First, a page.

Why I Eat More Arugula: Grow & Eat Leafy Greens


I have to admit, the first year I grew arugula, I rejected it as a foul tasting weed, decided to ignore it and left it to go to seed.

Good thing. Being a prolific self-seeder, it came back, year after year, until finally, my taste buds developed a liking for leafy greens and I gave in to arugula’s charms.

I would describe the taste of it as pungent, peppery, and kind of nutty.

Arugula (Brassicaceae Eruca Sativa) is part of the Brassicaceae family, aka cruciferous vegetables. This family of super-veggies includes kale, broccoli, cauliflower, cabbage, and mustard greens and are some of the most health promoting and cancer inhibiting foods on the planet.

Health benefits of arugula

Arugula is a source of the following:

  • phytochemicals (such as indoles, thiocyanates, sulforaphane, isothiocyanates which protect against cancer)
  • folic acid
  • Vitamins A, C, and K (Vitamin K aids in bone health and preventing Alzheimers)
  • an array of minerals including Iron and Copper
  • B-complex vitamins such as thiamin, niacin, B-6, and pantothenic acid
  • fibre
  • glucosinolates – which studies show may reduce the risk of developing lung, colorectal, breast, prostate, and pancreatic cancer
  • chlorophyll
  • absorbable calcium

I’ve read that cruciferous veggies interfere with thyroid function and being diagnosed as slightly hypothyroid myself this was a concern since I don’t want to miss out on all the fantastic health benefits of cruciferous veggies.   But I discovered that it is a myth that cruciferous veggies are bad for the thyroid.   According to Dr. Joel Fuhrman, “…no human study has demonstrated a deficiency in thyroid function from consuming cruciferous vegetables….Whether you have normal thyroid function or hypothyroidism, there is no benefit for you to avoid or restrict your intake of cruciferous vegetables.” (http://www.drfuhrman.com/library/cruciferous_vegetables_and_thyroid.aspx)

Arugula tolerates some chewing by bugs. I like bugs in the garden and don’t mind if they chew on my greens a little.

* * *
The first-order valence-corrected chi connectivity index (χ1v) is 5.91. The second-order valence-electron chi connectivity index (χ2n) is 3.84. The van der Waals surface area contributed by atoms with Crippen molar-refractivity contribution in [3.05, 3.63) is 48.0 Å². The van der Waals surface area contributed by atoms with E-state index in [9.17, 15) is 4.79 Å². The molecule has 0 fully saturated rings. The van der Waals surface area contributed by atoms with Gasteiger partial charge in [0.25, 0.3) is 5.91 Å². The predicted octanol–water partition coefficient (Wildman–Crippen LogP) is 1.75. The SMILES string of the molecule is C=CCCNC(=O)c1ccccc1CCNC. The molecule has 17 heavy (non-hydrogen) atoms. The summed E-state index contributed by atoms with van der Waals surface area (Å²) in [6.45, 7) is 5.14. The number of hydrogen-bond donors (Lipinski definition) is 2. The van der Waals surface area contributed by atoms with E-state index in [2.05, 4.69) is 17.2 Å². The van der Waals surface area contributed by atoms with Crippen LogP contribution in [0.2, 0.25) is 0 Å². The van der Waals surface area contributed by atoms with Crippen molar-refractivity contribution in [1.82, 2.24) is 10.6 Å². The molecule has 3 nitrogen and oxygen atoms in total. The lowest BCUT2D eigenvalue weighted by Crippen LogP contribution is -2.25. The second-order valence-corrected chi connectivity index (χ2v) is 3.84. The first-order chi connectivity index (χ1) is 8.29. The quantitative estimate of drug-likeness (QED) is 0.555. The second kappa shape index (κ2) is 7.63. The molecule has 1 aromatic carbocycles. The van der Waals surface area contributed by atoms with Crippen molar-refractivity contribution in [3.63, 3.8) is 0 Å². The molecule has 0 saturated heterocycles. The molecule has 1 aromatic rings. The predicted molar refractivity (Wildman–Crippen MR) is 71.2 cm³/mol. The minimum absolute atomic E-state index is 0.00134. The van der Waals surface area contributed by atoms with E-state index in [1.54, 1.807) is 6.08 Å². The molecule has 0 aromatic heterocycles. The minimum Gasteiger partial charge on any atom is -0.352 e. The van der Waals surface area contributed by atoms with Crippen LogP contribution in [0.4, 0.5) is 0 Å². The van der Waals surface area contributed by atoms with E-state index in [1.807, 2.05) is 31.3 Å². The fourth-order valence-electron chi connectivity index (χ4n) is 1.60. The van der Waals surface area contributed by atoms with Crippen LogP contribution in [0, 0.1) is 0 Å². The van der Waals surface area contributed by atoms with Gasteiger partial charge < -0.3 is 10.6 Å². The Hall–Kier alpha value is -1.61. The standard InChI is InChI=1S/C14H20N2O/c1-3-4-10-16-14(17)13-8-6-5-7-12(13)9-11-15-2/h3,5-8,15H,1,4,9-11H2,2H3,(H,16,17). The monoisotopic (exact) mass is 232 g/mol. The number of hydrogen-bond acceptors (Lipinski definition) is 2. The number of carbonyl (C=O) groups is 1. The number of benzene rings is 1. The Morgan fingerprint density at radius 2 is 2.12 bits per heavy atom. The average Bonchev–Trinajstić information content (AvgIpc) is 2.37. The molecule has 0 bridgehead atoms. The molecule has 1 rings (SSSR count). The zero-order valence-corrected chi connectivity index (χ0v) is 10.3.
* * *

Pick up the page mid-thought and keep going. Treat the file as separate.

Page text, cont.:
Growing arugula

Like I said, its kind of a weed.  And being easy to grow, I grow it.

There are different varieties of arugula and some have leaves that look slightly different from mine. Some have more spindly leaves and some have fatter leaves.

Arugula will tolerate drier soil than some other leafy greens (such as mesclun greens which don’t like dry soil). But it may still bolt in hot weather.   In my old garden, it would self sow year after year. Some varieties do better in the heat and some do better in cooler weather. Choose your seeds accordingly.

Since I left my arugula collection behind at my old house, I got my new seeds from a lovely lady who takes one of my fitness classes.  She and her husband proudly collect and distribute their arugula seeds annually.

Anne’s Arugula

It can be resown every 3 weeks. As with all leafy greens, the baby leaves are milder than older leaves. It will taste milder in the spring than it will when picked in hot weather.

Sow seeds in early spring as soon as the ground can be worked and danger of hard frost has passed (some varieties tolerate mild frost).  Grow in full sun to partial shade.

How to eat arugula

It can be used pretty much the same way as other leafy greens:  chopped and added to sauces and pasta dishes. Used in sandwiches.  Served raw in salads.

One of the benefits of eating it raw is that the chlorophyll is preserved.  Chlorophyll can help prevent damage to the liver and DNA from the aflatoxins that are sometimes produced by the mould often found in corn and peanuts.